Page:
The micro gas analyzer 10 may have interactive elements 35, 36, . . . , 37 and 38 fabricated with various approaches, such that there is a pre-arranged pattern of concentrator and separator elements are coated with different adsorber materials A, B, C, . . . (known in gas chromatography (GC) literature as stationary phases). Not only may the ratio of concentrator 21/separator 23 elements be chosen, but also which elements are coated with A, B, C, . . . , and so forth, may be determined (and with selected desorption temperatures) to contribute to the concentration and separation process. A choice of element temperature ramping rates may be chosen for the A's which are different for the B, C, . . . , elements. Versatility may be added to this system in a way that after separating the gases from the group of “A” elements, another set of gases may be separated from the group of “B” elements, and so forth.
Controller 19 may be electrically connected to each of the heater elements 25, 26, 27, 28, and detectors 15 and 18 as shown in
In the example shown, controller 19 (
Controller 19 may next energize second heater element 26 to increase its temperature as shown at line 52, starting at or before the energy pulse on element 25 has been stopped. Since second heater element 26 is thermally coupled to second interactive element 36, the second interactive element also desorbs selected constituents into streaming sample fluid 11 to produce a second concentration pulse. Controller 19 may energize second heater element 26 in such a manner that the second concentration pulse substantially overlaps first concentration pulse 61 to produce a higher concentration pulse 63, as shown in
Controller 19 may then energize third heater element 27 to increase its temperature as shown at line 53 in
Controller 19 may then energize “N-th” heater element 28 to increase its temperature as shown at line 54. Since “N-th” heater element 28 is thermally coupled to an “N-th” interactive element 38, “N-th” interactive element 38 may desorb selected constituents into streaming sample fluid 11 to produce an “N-th” concentration pulse. Controller 19 may energize “N-th” heater element 28 in such a manner that the “N-th” concentration pulse substantially overlaps the large concentration pulse 65 as provided by the previous N−1 interactive elements, to produce a larger concentration pulse 67. The streaming sample fluid 11 may carry the resultant “N-th” concentration pulse 67 to either a separator 23 and/or a detector 18.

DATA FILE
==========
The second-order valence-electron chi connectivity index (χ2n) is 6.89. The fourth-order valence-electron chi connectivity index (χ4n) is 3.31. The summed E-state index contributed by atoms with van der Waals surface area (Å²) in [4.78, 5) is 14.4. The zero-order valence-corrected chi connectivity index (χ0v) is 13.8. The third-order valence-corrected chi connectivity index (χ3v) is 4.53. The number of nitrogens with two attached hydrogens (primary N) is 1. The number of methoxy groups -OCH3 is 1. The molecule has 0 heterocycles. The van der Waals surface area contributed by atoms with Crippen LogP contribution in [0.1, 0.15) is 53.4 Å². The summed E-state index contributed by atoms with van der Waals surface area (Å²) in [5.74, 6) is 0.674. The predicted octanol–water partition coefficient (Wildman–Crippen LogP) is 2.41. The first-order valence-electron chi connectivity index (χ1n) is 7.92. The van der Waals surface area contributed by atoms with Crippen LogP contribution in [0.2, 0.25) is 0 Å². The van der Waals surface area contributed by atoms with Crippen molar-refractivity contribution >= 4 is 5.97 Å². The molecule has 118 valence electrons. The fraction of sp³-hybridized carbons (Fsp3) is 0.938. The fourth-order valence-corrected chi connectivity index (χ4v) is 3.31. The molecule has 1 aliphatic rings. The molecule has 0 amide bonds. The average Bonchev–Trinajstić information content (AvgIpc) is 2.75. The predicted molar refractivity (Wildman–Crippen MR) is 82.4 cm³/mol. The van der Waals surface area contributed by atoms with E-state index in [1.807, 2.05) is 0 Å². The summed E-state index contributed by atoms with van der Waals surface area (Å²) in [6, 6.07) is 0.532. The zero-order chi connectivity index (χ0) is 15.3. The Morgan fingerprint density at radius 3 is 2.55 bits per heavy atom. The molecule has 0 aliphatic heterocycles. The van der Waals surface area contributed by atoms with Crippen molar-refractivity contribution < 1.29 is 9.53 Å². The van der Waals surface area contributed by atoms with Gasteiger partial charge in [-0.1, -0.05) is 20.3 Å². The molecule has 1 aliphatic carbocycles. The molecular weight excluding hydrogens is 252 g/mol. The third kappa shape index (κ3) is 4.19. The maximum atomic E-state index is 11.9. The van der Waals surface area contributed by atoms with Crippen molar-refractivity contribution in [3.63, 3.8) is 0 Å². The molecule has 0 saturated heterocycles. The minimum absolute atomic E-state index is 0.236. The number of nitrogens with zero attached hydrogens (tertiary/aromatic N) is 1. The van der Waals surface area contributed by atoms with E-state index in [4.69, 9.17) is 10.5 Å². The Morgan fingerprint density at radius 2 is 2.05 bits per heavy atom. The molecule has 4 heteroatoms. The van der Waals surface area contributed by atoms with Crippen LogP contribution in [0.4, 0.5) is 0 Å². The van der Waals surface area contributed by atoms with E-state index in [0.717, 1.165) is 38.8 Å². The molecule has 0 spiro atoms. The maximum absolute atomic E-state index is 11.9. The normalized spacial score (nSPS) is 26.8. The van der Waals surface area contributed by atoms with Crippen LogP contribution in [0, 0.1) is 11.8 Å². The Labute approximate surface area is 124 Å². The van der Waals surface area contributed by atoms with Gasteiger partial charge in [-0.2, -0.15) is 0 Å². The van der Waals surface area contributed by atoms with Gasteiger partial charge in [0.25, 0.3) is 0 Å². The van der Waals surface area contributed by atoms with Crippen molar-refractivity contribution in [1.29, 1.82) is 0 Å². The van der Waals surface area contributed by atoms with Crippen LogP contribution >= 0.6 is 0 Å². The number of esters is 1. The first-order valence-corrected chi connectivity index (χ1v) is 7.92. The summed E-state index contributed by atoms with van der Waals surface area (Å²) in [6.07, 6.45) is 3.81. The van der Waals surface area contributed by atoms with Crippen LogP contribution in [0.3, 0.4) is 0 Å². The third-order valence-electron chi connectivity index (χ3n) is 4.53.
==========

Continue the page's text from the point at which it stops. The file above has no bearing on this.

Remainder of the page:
In the structure 31, the openings in the membrane may equalize the pressures in the upper and lower (first and second) channels, and inhibit thermal conduction between a heated membrane and one or more walls of one or more channels. The structure may have a detector situated in the membrane, and the detector may have a sensing area facing the first channel and facing the second channel. At least one element of the structure of the upper wafer, the middle wafer, the lower wafer (from an orientation of the
The structure 31 in
A coating 44 of a non-adsorbing, thermal insulating material may be applied to the inside walls of channel 32 in the heater and sample conveyance mechanism structure 31, except where there are adsorber coated surfaces, by design, such as interactive elements or the stationary phase.
The present channel structure 31 where the fabrication of a membrane or support member 24 with cutouts 45, as illustrated in
The present three-wafer structure 31, illustrated in
The present structure 31 may be fabricated at the wafer level thereby keeping its cost low. The materials may include silicon, one or more of the polymers, and/or other materials. The structure may be fabricated with MEMS technology. The three wafers may include the top cap 30, a middle cap 42 for holding the membrane 24, and a bottom cap 41 for containing space 46. Loss in resolution of the present structure 31 with the stationary phase 35 on just one side of the membrane, if any, may be corrected by maintaining the same overall volumetric gas/liquid ratio and minimizing the space 46 under or proximate to the membrane 24. The adhesive used for wafer-to-wafer (W-W) bonding may be very fluid when melted and prone to leave the area it is intended to seal and bond. Instead, the W-W bond may be made with a more viscous material, such as a thin film of partially baked polymer (e.g., SU8 or the like), to provide a better and more elastic seal, and eliminate the liquid indium “adhesive” used in the previous structure from flowing away from the seal surface and/or plugging up (e.g., balling-up inside) the channel. The W-W bonds may be made with a material from a group consisting of viscous polymer, solder metal, and elements to form an anodic bond.